Thursday, January 29, 2015
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Yudof resigns, cites health reasons

University of California President Mark Yudof testifies at a joint legislative hearing on UC and CSU systemwide policies and procedures concerning campus protests in December 2011 at the state Capitol. Yudof announced Friday he will step down as UC president in August, citing health reasons. Sue Cockrell/Enterprise file photo

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From page A3 | January 20, 2013 |

SAN FRANCISCO — University of California President Mark Yudof said Friday he plans to step down as head of one of the nation’s leading systems of higher education, citing a “spate of taxing health issues.”

Yudof, 68, said he will end his tenure on Aug. 31, about five years after he became the 19th president of the UC system. The former law professor plans to return to teaching law on the UC Berkeley campus.

“The prior 18 months brought a spate of taxing health issues,” Yudof said in a statement. “Though these challenges have been largely overcome, I feel it is time to make a change in my professional lifestyle.”

The UC Board of Regents will create a committee to search for Yudof’s successor, UC officials said.

“He’s irreplaceable. We are so sad,” board Chair Sherry Lansing told The Associated Press. “I’ve been trying to change his mind for several months and even went to see his wife to try to change his mind.”

Yudof has guided the 10-campus system through a tumultuous period, when deep cuts in state funding led to sharp tuition hikes, staff furloughs, course cutbacks and rowdy campus protests that sometimes turned violent.

Lansing said Yudof helped UC maintain high academic quality and student access by launching an aggressive fundraising campaign and expanding financial aid to low- and middle-income students.

“Because of his leadership, he’s leaving the university in far better shape than when he got there,” Lansing said.

But state Sen. Leland Lee, a persistent critic of UC’s tuition and executive pay policies, welcomed news of Yudof’s departure, saying that “students and workers unfairly suffered while top executives got wealthier” under his leadership.

“I hope we finally begin a new chapter at the University of California,” Lee, D-San Francisco, said in a statement.

After several years of budget cuts, the university’s finances are expected to stabilize. In his 2013-14 budget, Gov. Jerry Brown proposed increasing state funding for UC by $250 million, a boost made possible by the November passage of his Proposition 30 tax initiative.

On Friday, university officials announced that the UC system received a record number of applications for undergraduate admission, showing strong demand from students inside and outside California.

“Beyond personal considerations, this also appears to be an apt time for the university to bring in fresh leadership,” Yudof said. “Now, it appears the storm has been weathered. We are not fully in the clear, but we are much closer than we were even a few months ago.”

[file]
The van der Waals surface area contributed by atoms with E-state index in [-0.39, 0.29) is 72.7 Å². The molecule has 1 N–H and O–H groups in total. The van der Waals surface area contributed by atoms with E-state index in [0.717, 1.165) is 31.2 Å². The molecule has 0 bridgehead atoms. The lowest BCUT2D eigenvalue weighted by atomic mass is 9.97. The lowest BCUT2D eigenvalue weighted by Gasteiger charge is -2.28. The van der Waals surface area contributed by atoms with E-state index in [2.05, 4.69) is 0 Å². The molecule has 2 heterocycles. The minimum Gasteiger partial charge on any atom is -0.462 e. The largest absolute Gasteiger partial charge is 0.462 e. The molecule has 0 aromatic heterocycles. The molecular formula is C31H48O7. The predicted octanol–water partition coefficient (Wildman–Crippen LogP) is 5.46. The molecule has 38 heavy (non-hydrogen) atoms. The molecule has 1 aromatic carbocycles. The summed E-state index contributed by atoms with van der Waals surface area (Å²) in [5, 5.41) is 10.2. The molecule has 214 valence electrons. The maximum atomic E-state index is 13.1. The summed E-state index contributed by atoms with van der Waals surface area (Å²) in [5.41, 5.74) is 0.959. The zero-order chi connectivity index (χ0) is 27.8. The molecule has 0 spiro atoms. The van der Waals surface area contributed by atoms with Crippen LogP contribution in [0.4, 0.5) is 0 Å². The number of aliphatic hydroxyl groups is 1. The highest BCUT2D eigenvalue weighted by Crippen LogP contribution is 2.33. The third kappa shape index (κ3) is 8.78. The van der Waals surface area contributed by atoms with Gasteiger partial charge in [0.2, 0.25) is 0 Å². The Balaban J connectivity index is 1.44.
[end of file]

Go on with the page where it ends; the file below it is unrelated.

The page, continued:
UC Davis Chancellor Linda Katehi — whom Yudof hired and steadfastly supported in the wake of the Nov. 18, 2011, pepper-spraying of protesters by campus police — praised Yudof for leading UC through difficult times.

“He worked extremely hard to provide financial stability to the university, to raise funds for the Blue and Gold program that provides scholarships for students and to help the university retain its excellence and its worldwide reputation,” she said.

The chairman of the systemwide Academic Senate, a UCD professor of chemical engineering and materials science and food science and technology, may well have worked more closely with Yudof than any other faculty member.

“Through his efforts, our retirement system was set on a trajectory that will assure the futures of our current employees and those employees still to be hired,” Bob Powell wrote in an email message. “He completely redefined the way that our campuses are funded through transparent and fair budgeting systems. He provided critical support for the faculty proposal to change the eligibility criteria for undergraduate admission. He has stood by the Academic Senate at crucial times. And he leaves at a hopeful time for UC. The proposed governor’s budget is a huge first step toward putting UC on solid financial footing.”

Added Powell, “I cannot imagine that anyone could have done better.”

In June 2008, Yudof replaced Robert Dynes as leader of the UC system, which has five medical centers, three national laboratories and 220,000 undergraduate and graduate students.

Before joining UC, the Philadelphia native was chancellor of the University of Texas system from 2002 to 2008 and president of the University of Minnesota system from 1997 to 2002.

Yudof has received an annual base salary of $591,000 since his appointment in 2008. UC Berkeley will set his new salary when he joins the law school faculty. He is expected to receive an annual pension of at least $230,000 after he retires from UC, university officials said.

Yudof will be the third head of a California higher-education system to step down in one year. Jack Scott was replaced by Brice Harris as chancellor of California Community Colleges in September, and Charles Reed was succeeded by Tim White as chancellor of the California State University system in December.

Assembly Speaker John Pérez, who is a member of the UC Board of Regents, said in a statement that Yudof “has been an exceptional leader, particularly during a difficult period in the history of the UC.”

— Enterprise staff writer Cory Golden contributed to this report.

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